Among patients presenting with acute myocardial infarction (AMI), 30% are 75 years or older, and this prevalence is expected to increase with the aging of the baby-boomer generation. Their high burden of comorbid conditions and concomitant lower physiologic reserve render this group more complex and fundamentally different from younger AMI patients. Risk stratification models are helpful for medical decision making in the post-AMI period as patients judged to be at higher risk may receive more aggressive surveillance and/or earlier treatment, while patients estimated to be at lower risk may be reassured and managed less aggressively. Currently available post-AMI risk models were developed using data from younger patients, and they do not perform well in older patients. While there is emerging interest in understanding the role of geriatric conditions (including impairments in cognition and muscle strength) as they pertain to cardiovascular outcomes, there is no standard, feasible assessment of older patients with AMI that can stratify their risk of subsequent morbidity and mortality. Furthermore, currently available risk models are designed solely to predict clinical events (e.g., mortality). This is insufficient for shared decison making with older patients, who consistently rate maintenance of favorable health status (including physical function) as a top priority. This proposal will address these gaps by melding principles from geriatrics and cardiology to create post-AMI risk models specifically designed for older patients. We propose the first, large (N=3000), observational, mixed- methods study (combining both quantitative and qualitative methodology) of the older AMI population, SILVER- AMI. The overall objective of this study is to develop and validate risk stratification tools for oder adults with AMI. We will consecutively screen men and women age 75 years and older hospitalized with AMI to enroll participants from a national network of hospitals that are working with us in a nearly completed large-scale observational study of AMI in younger persons (VIRGO). All risk factors will be assessed prior to hospital discharge, and all outcomes will be assessed 6-months later. Given the dearth of information to understand use of risk stratification tools by physicians, we will conduct in-depth interviews with physicians to assess facilitators and barriers to adoption of new risk stratification tools. This information will guide the development f the tools we develop to maximize the likelihood that they are used in clinical practice. The tools we develop will be feasible for use in routine clinical care (i.e. take 15 minutes or less to calculate scores), consider previously neglected risk factors, predict both clinical and patient-centered outcomes, and will be informed by insights of the end-users (i.e., physicians caring for older patients hospitalized with AMI). To meet the needs of the aging population, a new clinical paradigm is needed- one that starts with a comprehensive assessment of risk for clinical and patient-centered outcomes, and then tailors therapy and surveillance to each patient's risk. This is foundational work: a prerequisite to tailoring post AMI recovery strategies for older patients.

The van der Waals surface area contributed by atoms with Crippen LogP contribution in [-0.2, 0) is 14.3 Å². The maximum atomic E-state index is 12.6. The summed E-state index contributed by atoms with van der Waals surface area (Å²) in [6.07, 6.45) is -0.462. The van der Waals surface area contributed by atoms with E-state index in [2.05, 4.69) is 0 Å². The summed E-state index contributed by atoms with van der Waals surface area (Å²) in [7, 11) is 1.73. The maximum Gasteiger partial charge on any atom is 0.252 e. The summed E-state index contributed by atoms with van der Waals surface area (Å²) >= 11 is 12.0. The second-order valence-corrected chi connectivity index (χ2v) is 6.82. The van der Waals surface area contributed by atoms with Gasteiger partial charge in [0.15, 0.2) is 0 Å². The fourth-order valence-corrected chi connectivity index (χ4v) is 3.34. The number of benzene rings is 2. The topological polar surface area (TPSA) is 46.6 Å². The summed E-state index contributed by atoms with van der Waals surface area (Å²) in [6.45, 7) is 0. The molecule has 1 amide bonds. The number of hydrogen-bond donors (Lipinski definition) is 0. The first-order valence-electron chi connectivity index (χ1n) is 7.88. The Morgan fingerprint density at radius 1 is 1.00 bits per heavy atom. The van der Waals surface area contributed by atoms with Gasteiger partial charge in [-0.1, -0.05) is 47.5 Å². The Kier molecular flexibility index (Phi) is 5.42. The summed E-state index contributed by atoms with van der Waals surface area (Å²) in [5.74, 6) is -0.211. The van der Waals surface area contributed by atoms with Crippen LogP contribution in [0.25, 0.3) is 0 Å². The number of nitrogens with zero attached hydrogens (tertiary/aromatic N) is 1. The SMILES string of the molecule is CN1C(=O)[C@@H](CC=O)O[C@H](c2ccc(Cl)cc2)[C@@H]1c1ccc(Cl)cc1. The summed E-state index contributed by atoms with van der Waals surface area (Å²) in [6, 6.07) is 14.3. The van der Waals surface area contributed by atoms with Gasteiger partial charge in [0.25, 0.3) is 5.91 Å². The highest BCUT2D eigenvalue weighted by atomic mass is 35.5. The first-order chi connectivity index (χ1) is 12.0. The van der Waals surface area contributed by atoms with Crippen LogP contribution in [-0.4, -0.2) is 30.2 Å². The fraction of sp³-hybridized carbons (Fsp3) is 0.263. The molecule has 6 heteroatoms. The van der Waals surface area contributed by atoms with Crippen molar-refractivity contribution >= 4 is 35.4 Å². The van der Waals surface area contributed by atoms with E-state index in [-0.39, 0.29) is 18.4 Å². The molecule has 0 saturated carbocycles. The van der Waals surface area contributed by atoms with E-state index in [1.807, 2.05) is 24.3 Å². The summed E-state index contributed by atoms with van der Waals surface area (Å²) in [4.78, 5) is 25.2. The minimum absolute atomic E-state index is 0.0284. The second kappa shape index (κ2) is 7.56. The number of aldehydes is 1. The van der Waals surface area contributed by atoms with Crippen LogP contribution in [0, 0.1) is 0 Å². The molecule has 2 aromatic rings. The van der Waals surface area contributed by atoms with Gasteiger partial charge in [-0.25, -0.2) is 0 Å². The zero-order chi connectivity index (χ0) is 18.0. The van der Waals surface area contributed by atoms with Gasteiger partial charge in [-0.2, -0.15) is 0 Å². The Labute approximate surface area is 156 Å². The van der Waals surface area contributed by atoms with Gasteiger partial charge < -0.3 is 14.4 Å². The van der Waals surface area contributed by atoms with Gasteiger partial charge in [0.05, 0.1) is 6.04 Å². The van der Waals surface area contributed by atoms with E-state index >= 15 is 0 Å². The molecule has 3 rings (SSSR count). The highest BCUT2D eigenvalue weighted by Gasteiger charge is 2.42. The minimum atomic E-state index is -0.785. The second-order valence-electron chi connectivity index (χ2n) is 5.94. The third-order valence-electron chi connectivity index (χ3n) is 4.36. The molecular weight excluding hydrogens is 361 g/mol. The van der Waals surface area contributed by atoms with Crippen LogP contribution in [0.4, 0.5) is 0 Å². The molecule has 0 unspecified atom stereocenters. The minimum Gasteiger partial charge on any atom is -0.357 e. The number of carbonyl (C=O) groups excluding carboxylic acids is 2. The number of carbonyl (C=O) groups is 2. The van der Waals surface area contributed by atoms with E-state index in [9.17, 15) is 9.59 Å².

Patients 75 years of age and older make up a large and growing segment of the heart attack (acute myocardial infarction) population, but they have historically been under-studied. The overall objective of this work is to create tools to predict te risk of subsequent adverse outcomes among older patients hospitalized with myocardial infarction. The results of this study can inform decision-making about therapies and surveillance after myocardial infarction, and the development of interventions to improve the outcomes of this patient population.
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